Incorporating High Dose Inhomogeneity Into SBRT Treatment Planning
H Kim1*, R Li1, T Suh2, R Lee3, L Xing1, (1) Stanford University, Stanford,CA,(2) Catholic Univ Medical College, Seoul,Korea,(3) Ewha Womens University,Seoul,KoreaSU-E-T-644 Sunday 3:00:00 PM - 6:00:00 PM Room: Exhibit Hall
Purpose: By encouraging greater dose inhomogeneity in the PTV, SBRT allows higher doses to be delivered to the target, and thus improves local control and treatment outcome. This work aims to incorporate the high dose inhomogeneity constraint into SBRT treatment planning in safer manner.
Methods: Two approaches are proposed to achieve high dose inhomogeneity: (1) implicitly reduce dose uniformity by increasing the error tolerance for the PTV; (2) explicitly add specific localized information by introducing the structure, located at 5 mm to 1 cm inside the PTV, and prescribe a higher dose. We formulate the inverse planning problem in a total-variation minimization framework to reduce the complexity of the fluence maps. The optimization problem was solved with a fast and efficient first-order method called TFOCS. For validation, 15-beam IMRT plans were generated for a lung SBRT case, where normal tissue constrains are directly taken from the RTOG lung SBRT protocol 0915. The inhomogeneous plans generated from the two approaches were compared with a homogeneous plan in terms of dose distributions.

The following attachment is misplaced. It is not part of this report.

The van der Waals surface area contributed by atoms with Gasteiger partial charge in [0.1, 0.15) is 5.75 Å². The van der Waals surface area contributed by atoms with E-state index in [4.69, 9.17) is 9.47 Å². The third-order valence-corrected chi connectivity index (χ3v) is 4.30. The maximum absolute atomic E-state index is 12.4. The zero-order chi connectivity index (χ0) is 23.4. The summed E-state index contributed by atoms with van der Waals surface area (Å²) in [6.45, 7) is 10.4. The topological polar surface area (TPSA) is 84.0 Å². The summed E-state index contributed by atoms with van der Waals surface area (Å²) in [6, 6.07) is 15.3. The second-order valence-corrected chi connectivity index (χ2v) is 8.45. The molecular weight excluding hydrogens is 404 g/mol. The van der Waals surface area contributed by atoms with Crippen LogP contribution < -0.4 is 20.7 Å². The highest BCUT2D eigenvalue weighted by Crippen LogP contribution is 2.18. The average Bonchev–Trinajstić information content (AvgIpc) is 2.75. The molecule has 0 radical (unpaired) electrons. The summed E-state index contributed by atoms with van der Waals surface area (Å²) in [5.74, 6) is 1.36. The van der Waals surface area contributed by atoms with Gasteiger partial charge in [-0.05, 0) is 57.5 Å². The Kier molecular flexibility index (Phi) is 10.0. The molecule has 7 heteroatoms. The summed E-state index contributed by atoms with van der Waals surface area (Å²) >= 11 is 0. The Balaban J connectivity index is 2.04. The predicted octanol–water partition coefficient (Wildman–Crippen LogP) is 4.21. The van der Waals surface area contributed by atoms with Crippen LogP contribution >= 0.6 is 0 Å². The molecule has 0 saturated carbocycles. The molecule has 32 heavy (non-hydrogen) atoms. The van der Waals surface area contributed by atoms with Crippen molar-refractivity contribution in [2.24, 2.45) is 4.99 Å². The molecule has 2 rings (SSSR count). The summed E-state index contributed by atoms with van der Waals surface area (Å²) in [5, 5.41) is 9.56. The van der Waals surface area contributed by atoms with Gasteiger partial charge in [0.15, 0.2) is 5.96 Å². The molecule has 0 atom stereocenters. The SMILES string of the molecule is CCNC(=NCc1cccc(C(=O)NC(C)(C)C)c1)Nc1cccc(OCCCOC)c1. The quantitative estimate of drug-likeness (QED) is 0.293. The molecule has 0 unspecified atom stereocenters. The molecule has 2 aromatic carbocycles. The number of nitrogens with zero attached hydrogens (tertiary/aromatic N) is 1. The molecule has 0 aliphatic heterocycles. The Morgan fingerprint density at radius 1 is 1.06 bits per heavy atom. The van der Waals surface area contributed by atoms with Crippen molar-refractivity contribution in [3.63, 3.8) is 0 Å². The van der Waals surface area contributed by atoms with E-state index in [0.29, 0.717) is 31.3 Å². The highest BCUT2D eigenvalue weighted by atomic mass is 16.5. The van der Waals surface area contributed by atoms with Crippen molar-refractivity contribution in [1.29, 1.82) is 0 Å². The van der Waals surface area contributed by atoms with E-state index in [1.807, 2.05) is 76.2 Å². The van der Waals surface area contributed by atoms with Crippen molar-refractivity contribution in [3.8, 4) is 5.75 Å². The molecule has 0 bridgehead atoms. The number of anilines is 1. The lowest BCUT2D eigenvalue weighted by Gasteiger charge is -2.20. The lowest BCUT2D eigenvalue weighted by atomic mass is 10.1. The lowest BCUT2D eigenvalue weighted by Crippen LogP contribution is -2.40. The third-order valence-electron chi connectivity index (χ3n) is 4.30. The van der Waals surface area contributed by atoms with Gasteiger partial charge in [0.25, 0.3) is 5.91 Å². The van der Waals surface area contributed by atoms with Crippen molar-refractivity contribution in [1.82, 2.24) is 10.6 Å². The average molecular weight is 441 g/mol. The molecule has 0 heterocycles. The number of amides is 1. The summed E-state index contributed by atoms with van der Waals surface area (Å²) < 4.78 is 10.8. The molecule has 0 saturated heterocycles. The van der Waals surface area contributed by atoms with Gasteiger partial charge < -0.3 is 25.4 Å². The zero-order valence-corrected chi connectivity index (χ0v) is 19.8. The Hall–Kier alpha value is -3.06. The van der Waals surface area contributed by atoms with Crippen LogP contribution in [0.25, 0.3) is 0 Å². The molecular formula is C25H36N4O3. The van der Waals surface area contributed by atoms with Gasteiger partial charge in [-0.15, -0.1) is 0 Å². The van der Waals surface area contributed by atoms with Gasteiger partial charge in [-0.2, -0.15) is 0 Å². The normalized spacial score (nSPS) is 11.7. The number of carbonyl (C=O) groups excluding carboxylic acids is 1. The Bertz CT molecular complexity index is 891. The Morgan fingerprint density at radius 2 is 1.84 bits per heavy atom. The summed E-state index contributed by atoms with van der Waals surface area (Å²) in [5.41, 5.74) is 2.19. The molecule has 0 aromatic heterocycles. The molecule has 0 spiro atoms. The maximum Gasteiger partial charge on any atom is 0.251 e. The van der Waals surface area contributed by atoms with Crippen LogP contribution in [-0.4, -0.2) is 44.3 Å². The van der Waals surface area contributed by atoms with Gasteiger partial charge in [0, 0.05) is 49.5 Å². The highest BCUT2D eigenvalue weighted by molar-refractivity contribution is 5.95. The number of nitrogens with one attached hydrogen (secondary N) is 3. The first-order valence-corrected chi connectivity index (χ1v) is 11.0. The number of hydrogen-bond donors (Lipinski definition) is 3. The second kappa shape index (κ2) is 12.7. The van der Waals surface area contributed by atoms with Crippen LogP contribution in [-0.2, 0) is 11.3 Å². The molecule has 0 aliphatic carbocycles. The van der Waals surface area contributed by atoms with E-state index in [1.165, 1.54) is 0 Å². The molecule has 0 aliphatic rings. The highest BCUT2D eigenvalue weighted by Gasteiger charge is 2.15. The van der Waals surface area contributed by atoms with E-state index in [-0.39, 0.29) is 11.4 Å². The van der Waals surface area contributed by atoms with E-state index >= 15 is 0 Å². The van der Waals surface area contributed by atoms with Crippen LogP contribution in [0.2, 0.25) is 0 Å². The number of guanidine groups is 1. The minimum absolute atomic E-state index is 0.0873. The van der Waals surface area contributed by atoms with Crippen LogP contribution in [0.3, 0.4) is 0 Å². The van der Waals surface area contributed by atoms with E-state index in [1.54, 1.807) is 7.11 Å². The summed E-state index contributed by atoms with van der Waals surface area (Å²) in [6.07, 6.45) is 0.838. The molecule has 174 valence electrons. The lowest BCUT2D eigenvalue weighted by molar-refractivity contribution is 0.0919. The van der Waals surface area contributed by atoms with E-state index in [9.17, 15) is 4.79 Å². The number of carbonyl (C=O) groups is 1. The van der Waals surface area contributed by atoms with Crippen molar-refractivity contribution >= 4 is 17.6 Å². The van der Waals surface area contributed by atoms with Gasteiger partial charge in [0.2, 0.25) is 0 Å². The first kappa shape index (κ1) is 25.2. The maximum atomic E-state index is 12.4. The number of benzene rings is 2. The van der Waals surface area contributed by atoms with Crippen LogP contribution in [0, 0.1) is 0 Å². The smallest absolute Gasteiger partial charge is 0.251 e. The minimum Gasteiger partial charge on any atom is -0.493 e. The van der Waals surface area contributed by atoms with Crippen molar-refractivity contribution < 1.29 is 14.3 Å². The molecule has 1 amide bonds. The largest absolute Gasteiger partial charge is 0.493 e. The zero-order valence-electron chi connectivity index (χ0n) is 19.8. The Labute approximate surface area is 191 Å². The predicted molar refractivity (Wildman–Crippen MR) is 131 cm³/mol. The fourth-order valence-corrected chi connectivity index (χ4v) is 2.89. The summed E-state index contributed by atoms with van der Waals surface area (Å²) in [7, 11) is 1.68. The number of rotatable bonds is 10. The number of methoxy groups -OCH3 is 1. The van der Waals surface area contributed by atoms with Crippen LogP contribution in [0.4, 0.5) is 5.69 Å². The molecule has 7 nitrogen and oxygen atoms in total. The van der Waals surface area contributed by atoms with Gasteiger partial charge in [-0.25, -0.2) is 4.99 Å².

Results: Both inhomogenous plans delivered higher doses to the target compared with the homogenous plan, with a ~10% increase in max dose. The implicit approach increased the high dose spillage (outside PTV) to 0.52%, leading to more tissue damage. On the other hand, the explicit approach maintained the high dose spillage at a lower level of 0.18%, similar to that of the homogenous plan. Moreover, with local information of the PTV, the explicit approach allocated the hot spots around the center of the PTV, ensuring the safety and effectiveness of SBRT.
Conclusions: The proposed method using specific localized information inside the PTV can safely and effectively deliver high doses to the target and lead to improved local control.